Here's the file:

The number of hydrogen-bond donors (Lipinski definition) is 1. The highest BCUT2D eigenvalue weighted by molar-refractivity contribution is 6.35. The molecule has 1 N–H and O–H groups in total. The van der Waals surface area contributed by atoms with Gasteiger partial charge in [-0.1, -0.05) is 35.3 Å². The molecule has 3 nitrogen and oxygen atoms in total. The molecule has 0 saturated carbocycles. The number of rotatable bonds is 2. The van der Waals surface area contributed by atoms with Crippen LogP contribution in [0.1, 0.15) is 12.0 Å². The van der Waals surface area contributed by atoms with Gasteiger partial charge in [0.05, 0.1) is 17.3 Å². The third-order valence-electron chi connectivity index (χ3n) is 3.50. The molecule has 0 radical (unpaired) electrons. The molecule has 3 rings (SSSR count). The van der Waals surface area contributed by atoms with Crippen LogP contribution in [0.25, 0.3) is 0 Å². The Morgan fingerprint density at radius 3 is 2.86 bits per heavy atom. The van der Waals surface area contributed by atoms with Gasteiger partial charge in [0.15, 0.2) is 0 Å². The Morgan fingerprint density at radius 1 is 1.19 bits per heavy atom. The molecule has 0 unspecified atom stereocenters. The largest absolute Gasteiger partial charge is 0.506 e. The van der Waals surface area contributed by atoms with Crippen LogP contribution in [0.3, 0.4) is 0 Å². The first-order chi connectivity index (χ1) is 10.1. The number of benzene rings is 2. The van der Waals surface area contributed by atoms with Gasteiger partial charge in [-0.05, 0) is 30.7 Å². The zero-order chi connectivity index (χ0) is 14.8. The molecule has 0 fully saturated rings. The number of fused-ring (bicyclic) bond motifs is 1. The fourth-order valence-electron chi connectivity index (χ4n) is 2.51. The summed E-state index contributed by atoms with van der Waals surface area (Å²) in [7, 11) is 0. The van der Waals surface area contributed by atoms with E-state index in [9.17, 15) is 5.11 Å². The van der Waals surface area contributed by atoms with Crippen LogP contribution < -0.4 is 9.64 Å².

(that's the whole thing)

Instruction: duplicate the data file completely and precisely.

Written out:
The number of hydrogen-bond donors (Lipinski definition) is 1. The highest BCUT2D eigenvalue weighted by molar-refractivity contribution is 6.35. The molecule has 1 N–H and O–H groups in total. The van der Waals surface area contributed by atoms with Gasteiger partial charge in [-0.1, -0.05) is 35.3 Å². The molecule has 3 nitrogen and oxygen atoms in total. The molecule has 0 saturated carbocycles. The number of rotatable bonds is 2. The van der Waals surface area contributed by atoms with Crippen LogP contribution in [0.1, 0.15) is 12.0 Å². The van der Waals surface area contributed by atoms with Gasteiger partial charge in [0.05, 0.1) is 17.3 Å². The third-order valence-electron chi connectivity index (χ3n) is 3.50. The molecule has 0 radical (unpaired) electrons. The molecule has 3 rings (SSSR count). The van der Waals surface area contributed by atoms with Crippen LogP contribution in [0.25, 0.3) is 0 Å². The Morgan fingerprint density at radius 3 is 2.86 bits per heavy atom. The van der Waals surface area contributed by atoms with Gasteiger partial charge in [0.15, 0.2) is 0 Å². The Morgan fingerprint density at radius 1 is 1.19 bits per heavy atom. The molecule has 0 unspecified atom stereocenters. The largest absolute Gasteiger partial charge is 0.506 e. The van der Waals surface area contributed by atoms with Crippen LogP contribution in [0.3, 0.4) is 0 Å². The first-order chi connectivity index (χ1) is 10.1. The number of benzene rings is 2. The van der Waals surface area contributed by atoms with Gasteiger partial charge in [-0.05, 0) is 30.7 Å². The zero-order chi connectivity index (χ0) is 14.8. The molecule has 0 fully saturated rings. The number of fused-ring (bicyclic) bond motifs is 1. The fourth-order valence-electron chi connectivity index (χ4n) is 2.51. The summed E-state index contributed by atoms with van der Waals surface area (Å²) in [7, 11) is 0. The van der Waals surface area contributed by atoms with E-state index in [9.17, 15) is 5.11 Å². The van der Waals surface area contributed by atoms with Crippen LogP contribution < -0.4 is 9.64 Å².